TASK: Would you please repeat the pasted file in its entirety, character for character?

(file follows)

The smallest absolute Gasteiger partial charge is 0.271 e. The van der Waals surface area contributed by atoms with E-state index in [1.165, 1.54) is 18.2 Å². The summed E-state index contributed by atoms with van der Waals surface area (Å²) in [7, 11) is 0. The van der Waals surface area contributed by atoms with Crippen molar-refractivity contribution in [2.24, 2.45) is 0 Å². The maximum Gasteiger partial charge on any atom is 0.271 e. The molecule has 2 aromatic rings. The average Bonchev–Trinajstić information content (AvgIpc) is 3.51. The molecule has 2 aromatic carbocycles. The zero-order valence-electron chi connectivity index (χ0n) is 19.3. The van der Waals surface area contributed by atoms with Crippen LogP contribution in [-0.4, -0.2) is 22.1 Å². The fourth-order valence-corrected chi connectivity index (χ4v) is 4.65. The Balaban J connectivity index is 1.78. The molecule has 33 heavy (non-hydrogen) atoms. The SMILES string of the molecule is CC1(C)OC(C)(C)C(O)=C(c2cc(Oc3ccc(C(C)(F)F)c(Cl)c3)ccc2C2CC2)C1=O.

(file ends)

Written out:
The smallest absolute Gasteiger partial charge is 0.271 e. The van der Waals surface area contributed by atoms with E-state index in [1.165, 1.54) is 18.2 Å². The summed E-state index contributed by atoms with van der Waals surface area (Å²) in [7, 11) is 0. The van der Waals surface area contributed by atoms with Crippen molar-refractivity contribution in [2.24, 2.45) is 0 Å². The maximum Gasteiger partial charge on any atom is 0.271 e. The molecule has 2 aromatic rings. The average Bonchev–Trinajstić information content (AvgIpc) is 3.51. The molecule has 2 aromatic carbocycles. The zero-order valence-electron chi connectivity index (χ0n) is 19.3. The van der Waals surface area contributed by atoms with Crippen LogP contribution in [-0.4, -0.2) is 22.1 Å². The fourth-order valence-corrected chi connectivity index (χ4v) is 4.65. The Balaban J connectivity index is 1.78. The molecule has 33 heavy (non-hydrogen) atoms. The SMILES string of the molecule is CC1(C)OC(C)(C)C(O)=C(c2cc(Oc3ccc(C(C)(F)F)c(Cl)c3)ccc2C2CC2)C1=O.